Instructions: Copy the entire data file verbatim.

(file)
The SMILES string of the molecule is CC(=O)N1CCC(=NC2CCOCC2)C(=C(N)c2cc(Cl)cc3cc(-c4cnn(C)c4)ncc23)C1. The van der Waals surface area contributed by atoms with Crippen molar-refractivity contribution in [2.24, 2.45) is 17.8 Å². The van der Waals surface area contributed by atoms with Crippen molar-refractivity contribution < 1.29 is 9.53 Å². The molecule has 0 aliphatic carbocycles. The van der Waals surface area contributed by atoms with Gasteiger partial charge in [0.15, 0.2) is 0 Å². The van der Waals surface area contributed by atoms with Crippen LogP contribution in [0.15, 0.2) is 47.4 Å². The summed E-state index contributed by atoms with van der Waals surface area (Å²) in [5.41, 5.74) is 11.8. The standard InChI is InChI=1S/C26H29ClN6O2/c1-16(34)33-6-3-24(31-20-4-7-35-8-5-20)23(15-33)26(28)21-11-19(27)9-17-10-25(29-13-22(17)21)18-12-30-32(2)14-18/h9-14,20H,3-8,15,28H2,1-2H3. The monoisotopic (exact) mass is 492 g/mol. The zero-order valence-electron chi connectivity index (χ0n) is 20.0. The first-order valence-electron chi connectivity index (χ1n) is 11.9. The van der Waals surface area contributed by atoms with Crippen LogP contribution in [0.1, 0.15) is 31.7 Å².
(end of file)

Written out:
The SMILES string of the molecule is CC(=O)N1CCC(=NC2CCOCC2)C(=C(N)c2cc(Cl)cc3cc(-c4cnn(C)c4)ncc23)C1. The van der Waals surface area contributed by atoms with Crippen molar-refractivity contribution in [2.24, 2.45) is 17.8 Å². The van der Waals surface area contributed by atoms with Crippen molar-refractivity contribution < 1.29 is 9.53 Å². The molecule has 0 aliphatic carbocycles. The van der Waals surface area contributed by atoms with Gasteiger partial charge in [0.15, 0.2) is 0 Å². The van der Waals surface area contributed by atoms with Crippen LogP contribution in [0.15, 0.2) is 47.4 Å². The summed E-state index contributed by atoms with van der Waals surface area (Å²) in [5.41, 5.74) is 11.8. The standard InChI is InChI=1S/C26H29ClN6O2/c1-16(34)33-6-3-24(31-20-4-7-35-8-5-20)23(15-33)26(28)21-11-19(27)9-17-10-25(29-13-22(17)21)18-12-30-32(2)14-18/h9-14,20H,3-8,15,28H2,1-2H3. The monoisotopic (exact) mass is 492 g/mol. The zero-order valence-electron chi connectivity index (χ0n) is 20.0. The first-order valence-electron chi connectivity index (χ1n) is 11.9. The van der Waals surface area contributed by atoms with Crippen LogP contribution in [0.1, 0.15) is 31.7 Å².